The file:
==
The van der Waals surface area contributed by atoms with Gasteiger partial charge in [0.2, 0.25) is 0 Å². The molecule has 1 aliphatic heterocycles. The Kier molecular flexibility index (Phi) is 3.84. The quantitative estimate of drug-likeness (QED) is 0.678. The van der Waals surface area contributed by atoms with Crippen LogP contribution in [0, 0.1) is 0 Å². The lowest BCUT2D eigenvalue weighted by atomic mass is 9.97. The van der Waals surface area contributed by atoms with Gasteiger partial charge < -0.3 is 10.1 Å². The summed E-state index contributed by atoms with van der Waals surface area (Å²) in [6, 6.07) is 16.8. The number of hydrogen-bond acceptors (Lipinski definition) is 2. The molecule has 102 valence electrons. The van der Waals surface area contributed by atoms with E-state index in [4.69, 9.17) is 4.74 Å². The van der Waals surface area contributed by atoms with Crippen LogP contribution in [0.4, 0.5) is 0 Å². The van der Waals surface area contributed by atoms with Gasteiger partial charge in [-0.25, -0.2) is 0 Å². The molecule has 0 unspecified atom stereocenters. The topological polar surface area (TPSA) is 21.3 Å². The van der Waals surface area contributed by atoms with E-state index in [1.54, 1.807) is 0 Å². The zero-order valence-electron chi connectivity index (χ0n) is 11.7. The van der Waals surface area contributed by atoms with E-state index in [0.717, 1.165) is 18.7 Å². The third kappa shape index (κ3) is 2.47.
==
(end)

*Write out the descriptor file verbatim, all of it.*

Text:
The van der Waals surface area contributed by atoms with Gasteiger partial charge in [0.2, 0.25) is 0 Å². The molecule has 1 aliphatic heterocycles. The Kier molecular flexibility index (Phi) is 3.84. The quantitative estimate of drug-likeness (QED) is 0.678. The van der Waals surface area contributed by atoms with Crippen LogP contribution in [0, 0.1) is 0 Å². The lowest BCUT2D eigenvalue weighted by atomic mass is 9.97. The van der Waals surface area contributed by atoms with Gasteiger partial charge < -0.3 is 10.1 Å². The summed E-state index contributed by atoms with van der Waals surface area (Å²) in [6, 6.07) is 16.8. The number of hydrogen-bond acceptors (Lipinski definition) is 2. The molecule has 102 valence electrons. The van der Waals surface area contributed by atoms with E-state index in [4.69, 9.17) is 4.74 Å². The van der Waals surface area contributed by atoms with Crippen LogP contribution in [0.4, 0.5) is 0 Å². The van der Waals surface area contributed by atoms with Gasteiger partial charge in [-0.25, -0.2) is 0 Å². The molecule has 0 unspecified atom stereocenters. The topological polar surface area (TPSA) is 21.3 Å². The van der Waals surface area contributed by atoms with E-state index in [1.54, 1.807) is 0 Å². The zero-order valence-electron chi connectivity index (χ0n) is 11.7. The van der Waals surface area contributed by atoms with E-state index in [0.717, 1.165) is 18.7 Å². The third kappa shape index (κ3) is 2.47.